Fitness boutiques prospered mainly by dominating market niches, serving pent-up demand for a highly specialized experience. They were also more closely in-tune with consumptive preferences of their predominantly younger customers, who demanded convenience, flexibility, and a sense of community. Whether strategically or circumstantially, boutiques exploited the fact that incumbent health clubs were inexorably anchored to the membership model. Boutiques centered on class-based payment, with membership as an option for super-consumers.
The rapid rise of boutique fitness brands offers valuable lessons to young, growing companies: dominate a niche. Offering a highly unique experience and cultivating close relationships with customers these brands built loyal, high-paying customer bases.
Interestingly, however, flexible pricing proved a double-edged sword for fitness boutiques. On one hand, it fueled their proliferation by eliminating the barrier of long-term commitment for new customers. No more expensive sign-up fees, contracts, or year-long commitments. On the other, flexibility undermined sustainable revenue by, well, eliminating year-long commitments from new customers who were continually presented with new and equally exciting options.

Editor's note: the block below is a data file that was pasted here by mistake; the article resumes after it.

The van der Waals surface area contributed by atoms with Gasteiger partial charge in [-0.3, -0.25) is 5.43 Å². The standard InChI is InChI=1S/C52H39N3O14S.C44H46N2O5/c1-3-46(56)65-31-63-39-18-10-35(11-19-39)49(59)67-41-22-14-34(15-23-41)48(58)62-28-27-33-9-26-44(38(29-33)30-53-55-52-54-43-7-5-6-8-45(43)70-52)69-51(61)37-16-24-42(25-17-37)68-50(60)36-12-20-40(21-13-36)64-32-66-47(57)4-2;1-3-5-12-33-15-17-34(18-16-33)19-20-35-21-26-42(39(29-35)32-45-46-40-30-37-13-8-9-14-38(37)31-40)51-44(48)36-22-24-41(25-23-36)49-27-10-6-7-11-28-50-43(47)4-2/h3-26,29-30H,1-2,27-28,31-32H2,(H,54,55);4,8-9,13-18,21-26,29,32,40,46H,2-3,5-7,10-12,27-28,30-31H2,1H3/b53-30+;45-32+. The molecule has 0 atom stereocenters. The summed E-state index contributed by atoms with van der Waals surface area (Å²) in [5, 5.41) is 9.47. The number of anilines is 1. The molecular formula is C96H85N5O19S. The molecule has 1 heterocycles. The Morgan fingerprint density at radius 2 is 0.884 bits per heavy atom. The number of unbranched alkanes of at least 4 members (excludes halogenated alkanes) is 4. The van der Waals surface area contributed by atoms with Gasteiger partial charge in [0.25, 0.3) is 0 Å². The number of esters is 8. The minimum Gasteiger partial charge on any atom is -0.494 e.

Early success of pioneering boutiques opened the floodgates for many fast followers, some mimicking proven models, and others discovering untapped niches. In total, these new models targeted the long tail of consumer demand, much like Netflix and Amazon do for entertainment and eCommerce today. For these infinitely scalable platforms, no topic or product is too obscure, no customer too distant. However, unlike technology platforms, boutiques were limited by geography and focus. A CrossFit could not also be a SoulCycle. Nor could a CrossFit based in New York regularly serve a customer living in Seattle.